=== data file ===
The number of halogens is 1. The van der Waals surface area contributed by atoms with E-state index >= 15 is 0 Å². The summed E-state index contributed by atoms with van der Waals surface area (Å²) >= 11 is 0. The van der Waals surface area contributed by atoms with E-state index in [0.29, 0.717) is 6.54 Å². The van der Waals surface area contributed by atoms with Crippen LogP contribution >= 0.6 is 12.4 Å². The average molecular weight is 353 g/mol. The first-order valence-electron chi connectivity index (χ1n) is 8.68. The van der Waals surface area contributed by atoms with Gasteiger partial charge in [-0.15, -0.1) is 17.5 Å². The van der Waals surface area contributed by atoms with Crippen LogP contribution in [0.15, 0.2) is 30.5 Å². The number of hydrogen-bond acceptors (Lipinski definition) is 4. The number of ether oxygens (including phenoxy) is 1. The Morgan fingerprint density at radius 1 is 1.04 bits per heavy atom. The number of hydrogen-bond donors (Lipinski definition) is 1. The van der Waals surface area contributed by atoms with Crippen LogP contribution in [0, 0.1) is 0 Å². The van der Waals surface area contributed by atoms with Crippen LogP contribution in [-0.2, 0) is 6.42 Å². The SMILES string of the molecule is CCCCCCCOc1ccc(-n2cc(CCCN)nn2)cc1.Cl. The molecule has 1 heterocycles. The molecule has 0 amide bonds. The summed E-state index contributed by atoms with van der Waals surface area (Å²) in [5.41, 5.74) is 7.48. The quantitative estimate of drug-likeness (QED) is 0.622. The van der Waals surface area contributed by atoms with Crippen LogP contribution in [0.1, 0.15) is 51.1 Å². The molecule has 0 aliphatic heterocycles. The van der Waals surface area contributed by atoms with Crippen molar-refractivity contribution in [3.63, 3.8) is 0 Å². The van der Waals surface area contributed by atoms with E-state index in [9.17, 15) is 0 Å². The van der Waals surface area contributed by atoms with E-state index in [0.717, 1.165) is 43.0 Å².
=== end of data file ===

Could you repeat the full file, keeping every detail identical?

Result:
The number of halogens is 1. The van der Waals surface area contributed by atoms with E-state index >= 15 is 0 Å². The summed E-state index contributed by atoms with van der Waals surface area (Å²) >= 11 is 0. The van der Waals surface area contributed by atoms with E-state index in [0.29, 0.717) is 6.54 Å². The van der Waals surface area contributed by atoms with Crippen LogP contribution >= 0.6 is 12.4 Å². The average molecular weight is 353 g/mol. The first-order valence-electron chi connectivity index (χ1n) is 8.68. The van der Waals surface area contributed by atoms with Gasteiger partial charge in [-0.15, -0.1) is 17.5 Å². The van der Waals surface area contributed by atoms with Crippen LogP contribution in [0.15, 0.2) is 30.5 Å². The number of hydrogen-bond acceptors (Lipinski definition) is 4. The number of ether oxygens (including phenoxy) is 1. The Morgan fingerprint density at radius 1 is 1.04 bits per heavy atom. The number of hydrogen-bond donors (Lipinski definition) is 1. The van der Waals surface area contributed by atoms with Crippen LogP contribution in [0, 0.1) is 0 Å². The van der Waals surface area contributed by atoms with Crippen LogP contribution in [-0.2, 0) is 6.42 Å². The SMILES string of the molecule is CCCCCCCOc1ccc(-n2cc(CCCN)nn2)cc1.Cl. The molecule has 1 heterocycles. The molecule has 0 amide bonds. The summed E-state index contributed by atoms with van der Waals surface area (Å²) in [5.41, 5.74) is 7.48. The quantitative estimate of drug-likeness (QED) is 0.622. The van der Waals surface area contributed by atoms with Crippen LogP contribution in [0.1, 0.15) is 51.1 Å². The molecule has 0 aliphatic heterocycles. The van der Waals surface area contributed by atoms with Crippen molar-refractivity contribution in [3.63, 3.8) is 0 Å². The van der Waals surface area contributed by atoms with E-state index in [9.17, 15) is 0 Å². The van der Waals surface area contributed by atoms with E-state index in [0.717, 1.165) is 43.0 Å².